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Age differences in treatment response to a collaborative care intervention for anxiety disorders

  • Julie Loebach Wetherell (a1), Andrew J. Petkus (a2), Steven R. Thorp (a3), Murray B. Stein (a4), Denise A. Chavira (a5), Laura Campbell-Sills (a4), Michelle G. Craske (a6), Cathy Sherbourne (a7), Alexander Bystritsky (a6), Greer Sullivan (a8) and Peter Roy-Byrne (a9)...
Abstract
Background

Some data suggest that older adults with anxiety disorders do not respond as well to treatment as do younger adults.

Aims

We examined age differences in outcomes from the Coordinated Anxiety Learning and Management (CALM) study, an effectiveness trial comparing usual care to a computer-assisted collaborative care intervention for primary care patients with panic disorder, generalised anxiety disorder, post-traumatic stress disorder (PTSD), and/or social anxiety disorder. This is the first study to examine the efficacy of a collaborative care intervention in a sample that included both younger and older adults with anxiety disorders. We hypothesised that older adults would show a poorer response to the intervention than younger adults.

Method

We examined findings for the overall sample, as well as within each diagnostic category (clinicaltrials.gov identifier: NCT00347269).

Results

The CALM intervention was more effective than usual care among younger adults overall and for those with generalised anxiety disorder, panic disorder and social anxiety disorder. Among older adults, the intervention was effective overall and for those with social anxiety disorder and PTSD but not for those with panic disorder or generalised anxiety disorder. The effects of the intervention also appeared to erode by the 18-month follow-up, and there were no significant effects on remission among the older adults.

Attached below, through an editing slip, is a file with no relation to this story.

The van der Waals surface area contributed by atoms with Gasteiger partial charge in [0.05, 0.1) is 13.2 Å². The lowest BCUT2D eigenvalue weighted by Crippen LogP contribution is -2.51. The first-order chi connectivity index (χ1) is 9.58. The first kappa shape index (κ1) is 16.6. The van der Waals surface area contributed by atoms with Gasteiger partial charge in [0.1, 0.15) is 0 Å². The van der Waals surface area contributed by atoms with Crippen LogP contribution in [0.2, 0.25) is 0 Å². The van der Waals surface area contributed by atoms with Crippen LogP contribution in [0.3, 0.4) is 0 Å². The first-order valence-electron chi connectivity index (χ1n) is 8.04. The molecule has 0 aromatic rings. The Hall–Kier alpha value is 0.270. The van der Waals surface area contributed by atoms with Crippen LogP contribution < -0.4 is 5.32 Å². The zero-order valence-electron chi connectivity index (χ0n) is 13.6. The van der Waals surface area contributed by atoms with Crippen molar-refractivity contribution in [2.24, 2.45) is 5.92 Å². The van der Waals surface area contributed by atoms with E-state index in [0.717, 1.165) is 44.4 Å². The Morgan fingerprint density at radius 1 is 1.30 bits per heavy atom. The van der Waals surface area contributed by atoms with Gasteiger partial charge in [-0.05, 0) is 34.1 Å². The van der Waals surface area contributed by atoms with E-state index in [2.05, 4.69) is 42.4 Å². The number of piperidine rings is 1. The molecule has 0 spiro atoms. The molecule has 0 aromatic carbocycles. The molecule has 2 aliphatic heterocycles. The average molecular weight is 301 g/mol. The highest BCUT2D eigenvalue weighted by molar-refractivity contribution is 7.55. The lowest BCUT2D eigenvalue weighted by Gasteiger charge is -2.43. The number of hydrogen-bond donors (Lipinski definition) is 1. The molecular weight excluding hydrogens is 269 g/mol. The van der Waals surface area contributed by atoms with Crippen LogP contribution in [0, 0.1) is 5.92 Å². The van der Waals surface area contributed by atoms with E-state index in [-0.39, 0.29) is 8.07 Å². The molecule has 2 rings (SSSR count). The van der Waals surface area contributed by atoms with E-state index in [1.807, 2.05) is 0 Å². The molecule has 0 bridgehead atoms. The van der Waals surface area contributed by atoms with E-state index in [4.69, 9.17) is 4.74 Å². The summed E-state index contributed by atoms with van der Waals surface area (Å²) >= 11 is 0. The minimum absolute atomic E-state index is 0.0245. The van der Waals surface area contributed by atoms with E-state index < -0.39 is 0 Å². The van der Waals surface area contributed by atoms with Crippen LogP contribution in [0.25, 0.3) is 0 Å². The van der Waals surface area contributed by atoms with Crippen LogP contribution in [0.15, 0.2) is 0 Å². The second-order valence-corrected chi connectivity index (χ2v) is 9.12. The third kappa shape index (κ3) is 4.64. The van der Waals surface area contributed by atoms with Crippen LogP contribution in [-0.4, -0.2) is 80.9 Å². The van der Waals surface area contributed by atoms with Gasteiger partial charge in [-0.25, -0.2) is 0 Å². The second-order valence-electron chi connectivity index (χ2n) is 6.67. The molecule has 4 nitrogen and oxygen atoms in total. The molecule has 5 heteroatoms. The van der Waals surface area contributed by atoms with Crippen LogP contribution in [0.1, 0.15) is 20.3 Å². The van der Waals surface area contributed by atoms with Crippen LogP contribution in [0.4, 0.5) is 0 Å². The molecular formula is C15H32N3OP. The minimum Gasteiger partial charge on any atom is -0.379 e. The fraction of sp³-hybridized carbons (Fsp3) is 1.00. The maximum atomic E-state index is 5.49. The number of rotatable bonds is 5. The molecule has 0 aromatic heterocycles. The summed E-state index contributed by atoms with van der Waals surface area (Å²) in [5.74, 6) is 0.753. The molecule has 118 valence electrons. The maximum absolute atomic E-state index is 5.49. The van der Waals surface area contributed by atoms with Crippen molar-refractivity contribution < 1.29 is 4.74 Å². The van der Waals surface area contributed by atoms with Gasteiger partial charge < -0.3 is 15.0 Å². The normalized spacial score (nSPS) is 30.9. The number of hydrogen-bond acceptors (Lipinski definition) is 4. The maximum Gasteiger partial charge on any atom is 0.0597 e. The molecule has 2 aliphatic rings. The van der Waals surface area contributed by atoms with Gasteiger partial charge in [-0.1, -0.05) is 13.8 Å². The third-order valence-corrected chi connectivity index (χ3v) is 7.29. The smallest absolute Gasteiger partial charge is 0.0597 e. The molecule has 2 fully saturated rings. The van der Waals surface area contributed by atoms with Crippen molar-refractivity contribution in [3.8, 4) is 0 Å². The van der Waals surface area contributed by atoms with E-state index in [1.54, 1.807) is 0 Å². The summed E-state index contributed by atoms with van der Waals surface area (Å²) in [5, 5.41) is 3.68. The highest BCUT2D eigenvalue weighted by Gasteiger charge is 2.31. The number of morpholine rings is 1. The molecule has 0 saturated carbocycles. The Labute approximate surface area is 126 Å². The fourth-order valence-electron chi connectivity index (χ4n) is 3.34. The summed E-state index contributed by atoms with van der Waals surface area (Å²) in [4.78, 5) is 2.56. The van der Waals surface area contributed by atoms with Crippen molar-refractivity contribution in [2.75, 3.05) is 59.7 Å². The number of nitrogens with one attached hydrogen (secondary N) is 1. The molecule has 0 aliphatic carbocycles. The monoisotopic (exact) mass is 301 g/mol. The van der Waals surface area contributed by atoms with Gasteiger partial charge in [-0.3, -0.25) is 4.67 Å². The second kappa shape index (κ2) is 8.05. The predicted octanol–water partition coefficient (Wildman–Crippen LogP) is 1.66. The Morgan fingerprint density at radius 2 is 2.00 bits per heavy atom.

Conclusions

These results are consistent with the findings of other investigators suggesting that medications and psychotherapy for anxiety disorders may not be as effective for older individuals as they are for younger people.

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Copyright
Corresponding author
Julie Wetherell, PhD, UCSD Department of Psychiatry, 9500 Gilman Drive, Dept. 9111N-1, La Jolla, CA 92093-9111, USA. Email: jwetherell@ucsd.edu
Footnotes
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A version of this paper was presented at the annual meeting of the Anxiety Disorders Association of America, Washington, DC, 12–15 April 2012.

See editorial, pp. 8–9, this issue.

Declaration of interest

J.L.W. received research support from Forest Laboratories. M.B.S. receives or received research support from the US Department of Defense, Eli Lilly, GlaxoSmithKline, Hoffmann-La Roche, National Institutes of Health and the US Veterans Affairs Research Program; and is currently or has been a paid consultant for AstraZeneca, Avera Pharmaceuticals, BrainCells, Bristol-Myers Squibb, Comprehensive NeuroScience; Eli Lilly, Forest Laboratories, GlaxoSmithKline, Hoffmann-La Roche, Jazz Pharmaceuticals, Johnson & Johnson, Mindsite, Pfizer, Sepracor, and Transcept Pharmaceuticals. P.R.-B. receives research grant support from the National Institutes of Health; served as a paid member of advisory boards for Jazz Pharmaceuticals and Solvay Pharmaceuticals (one meeting for each); received honoraria for continuing medical education (CME)-sponsored speaking from the American Psychiatric Association, Anxiety Disorders Association of America, CME LLC, CMP Media, Current Medical Directions, Imedex, Massachusetts General Hospital Academy, and PRIMEDIA Healthcare.

Footnotes
References
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Age differences in treatment response to a collaborative care intervention for anxiety disorders

  • Julie Loebach Wetherell (a1), Andrew J. Petkus (a2), Steven R. Thorp (a3), Murray B. Stein (a4), Denise A. Chavira (a5), Laura Campbell-Sills (a4), Michelle G. Craske (a6), Cathy Sherbourne (a7), Alexander Bystritsky (a6), Greer Sullivan (a8) and Peter Roy-Byrne (a9)...
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